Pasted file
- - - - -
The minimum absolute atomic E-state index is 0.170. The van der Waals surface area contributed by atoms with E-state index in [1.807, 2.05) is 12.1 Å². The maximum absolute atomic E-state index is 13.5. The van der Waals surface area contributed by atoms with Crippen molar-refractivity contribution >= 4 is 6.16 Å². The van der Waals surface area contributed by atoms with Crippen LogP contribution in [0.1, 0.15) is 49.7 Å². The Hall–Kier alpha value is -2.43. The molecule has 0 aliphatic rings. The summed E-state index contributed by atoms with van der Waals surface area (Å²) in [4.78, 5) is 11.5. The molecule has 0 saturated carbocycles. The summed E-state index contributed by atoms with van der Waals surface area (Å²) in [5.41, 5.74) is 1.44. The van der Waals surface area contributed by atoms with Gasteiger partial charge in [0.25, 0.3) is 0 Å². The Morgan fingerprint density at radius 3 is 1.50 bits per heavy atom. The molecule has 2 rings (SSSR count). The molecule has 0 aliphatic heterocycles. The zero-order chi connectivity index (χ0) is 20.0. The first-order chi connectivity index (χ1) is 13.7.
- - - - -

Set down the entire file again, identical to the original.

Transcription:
The minimum absolute atomic E-state index is 0.170. The van der Waals surface area contributed by atoms with E-state index in [1.807, 2.05) is 12.1 Å². The maximum absolute atomic E-state index is 13.5. The van der Waals surface area contributed by atoms with Crippen molar-refractivity contribution >= 4 is 6.16 Å². The van der Waals surface area contributed by atoms with Crippen LogP contribution in [0.1, 0.15) is 49.7 Å². The Hall–Kier alpha value is -2.43. The molecule has 0 aliphatic rings. The summed E-state index contributed by atoms with van der Waals surface area (Å²) in [4.78, 5) is 11.5. The molecule has 0 saturated carbocycles. The summed E-state index contributed by atoms with van der Waals surface area (Å²) in [5.41, 5.74) is 1.44. The van der Waals surface area contributed by atoms with Gasteiger partial charge in [0.25, 0.3) is 0 Å². The Morgan fingerprint density at radius 3 is 1.50 bits per heavy atom. The molecule has 2 rings (SSSR count). The molecule has 0 aliphatic heterocycles. The zero-order chi connectivity index (χ0) is 20.0. The first-order chi connectivity index (χ1) is 13.7.